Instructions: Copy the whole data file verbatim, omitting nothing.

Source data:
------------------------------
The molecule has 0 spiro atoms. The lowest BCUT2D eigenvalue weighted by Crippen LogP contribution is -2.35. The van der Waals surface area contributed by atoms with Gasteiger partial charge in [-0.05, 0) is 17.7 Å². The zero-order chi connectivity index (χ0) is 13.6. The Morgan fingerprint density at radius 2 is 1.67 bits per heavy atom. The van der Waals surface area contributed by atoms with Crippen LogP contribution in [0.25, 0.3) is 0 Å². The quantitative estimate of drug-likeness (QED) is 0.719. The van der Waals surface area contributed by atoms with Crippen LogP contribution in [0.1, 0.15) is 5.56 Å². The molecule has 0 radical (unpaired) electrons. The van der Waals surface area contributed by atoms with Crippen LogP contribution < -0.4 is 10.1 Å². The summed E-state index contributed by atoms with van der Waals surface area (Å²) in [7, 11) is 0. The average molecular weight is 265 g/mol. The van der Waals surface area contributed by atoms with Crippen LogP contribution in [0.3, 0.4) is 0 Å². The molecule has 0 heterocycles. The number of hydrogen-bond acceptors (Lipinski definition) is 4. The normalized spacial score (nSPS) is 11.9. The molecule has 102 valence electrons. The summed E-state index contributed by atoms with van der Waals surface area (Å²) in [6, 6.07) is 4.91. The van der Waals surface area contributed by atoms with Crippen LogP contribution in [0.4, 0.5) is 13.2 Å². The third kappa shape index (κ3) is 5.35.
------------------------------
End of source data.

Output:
The molecule has 0 spiro atoms. The lowest BCUT2D eigenvalue weighted by Crippen LogP contribution is -2.35. The van der Waals surface area contributed by atoms with Gasteiger partial charge in [-0.05, 0) is 17.7 Å². The zero-order chi connectivity index (χ0) is 13.6. The Morgan fingerprint density at radius 2 is 1.67 bits per heavy atom. The van der Waals surface area contributed by atoms with Crippen LogP contribution in [0.25, 0.3) is 0 Å². The quantitative estimate of drug-likeness (QED) is 0.719. The van der Waals surface area contributed by atoms with Crippen LogP contribution in [0.1, 0.15) is 5.56 Å². The molecule has 0 radical (unpaired) electrons. The van der Waals surface area contributed by atoms with Crippen LogP contribution < -0.4 is 10.1 Å². The summed E-state index contributed by atoms with van der Waals surface area (Å²) in [7, 11) is 0. The average molecular weight is 265 g/mol. The van der Waals surface area contributed by atoms with Crippen LogP contribution in [0.3, 0.4) is 0 Å². The molecule has 0 heterocycles. The number of hydrogen-bond acceptors (Lipinski definition) is 4. The normalized spacial score (nSPS) is 11.9. The molecule has 102 valence electrons. The summed E-state index contributed by atoms with van der Waals surface area (Å²) in [6, 6.07) is 4.91. The van der Waals surface area contributed by atoms with Crippen LogP contribution in [0.4, 0.5) is 13.2 Å². The third kappa shape index (κ3) is 5.35.